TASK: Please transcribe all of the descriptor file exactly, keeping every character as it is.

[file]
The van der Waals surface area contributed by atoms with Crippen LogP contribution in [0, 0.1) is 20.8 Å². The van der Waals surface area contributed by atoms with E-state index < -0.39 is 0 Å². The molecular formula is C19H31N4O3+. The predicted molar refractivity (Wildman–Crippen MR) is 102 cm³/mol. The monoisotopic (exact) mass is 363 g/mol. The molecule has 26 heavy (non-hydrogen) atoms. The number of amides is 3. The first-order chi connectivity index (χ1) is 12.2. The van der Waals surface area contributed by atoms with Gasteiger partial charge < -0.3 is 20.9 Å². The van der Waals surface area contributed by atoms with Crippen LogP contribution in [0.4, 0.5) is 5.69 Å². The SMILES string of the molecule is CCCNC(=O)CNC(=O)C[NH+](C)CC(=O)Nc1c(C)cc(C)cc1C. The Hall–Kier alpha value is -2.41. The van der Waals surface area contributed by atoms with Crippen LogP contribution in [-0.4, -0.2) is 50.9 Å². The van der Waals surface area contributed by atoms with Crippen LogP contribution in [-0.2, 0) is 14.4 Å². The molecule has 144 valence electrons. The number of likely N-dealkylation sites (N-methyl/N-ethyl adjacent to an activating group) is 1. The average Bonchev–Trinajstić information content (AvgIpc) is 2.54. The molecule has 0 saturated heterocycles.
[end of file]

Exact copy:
The van der Waals surface area contributed by atoms with Crippen LogP contribution in [0, 0.1) is 20.8 Å². The van der Waals surface area contributed by atoms with E-state index < -0.39 is 0 Å². The molecular formula is C19H31N4O3+. The predicted molar refractivity (Wildman–Crippen MR) is 102 cm³/mol. The monoisotopic (exact) mass is 363 g/mol. The molecule has 26 heavy (non-hydrogen) atoms. The number of amides is 3. The first-order chi connectivity index (χ1) is 12.2. The van der Waals surface area contributed by atoms with Gasteiger partial charge < -0.3 is 20.9 Å². The van der Waals surface area contributed by atoms with Crippen LogP contribution in [0.4, 0.5) is 5.69 Å². The SMILES string of the molecule is CCCNC(=O)CNC(=O)C[NH+](C)CC(=O)Nc1c(C)cc(C)cc1C. The Hall–Kier alpha value is -2.41. The van der Waals surface area contributed by atoms with Crippen LogP contribution in [-0.4, -0.2) is 50.9 Å². The van der Waals surface area contributed by atoms with Crippen LogP contribution in [-0.2, 0) is 14.4 Å². The molecule has 144 valence electrons. The number of likely N-dealkylation sites (N-methyl/N-ethyl adjacent to an activating group) is 1. The average Bonchev–Trinajstić information content (AvgIpc) is 2.54. The molecule has 0 saturated heterocycles.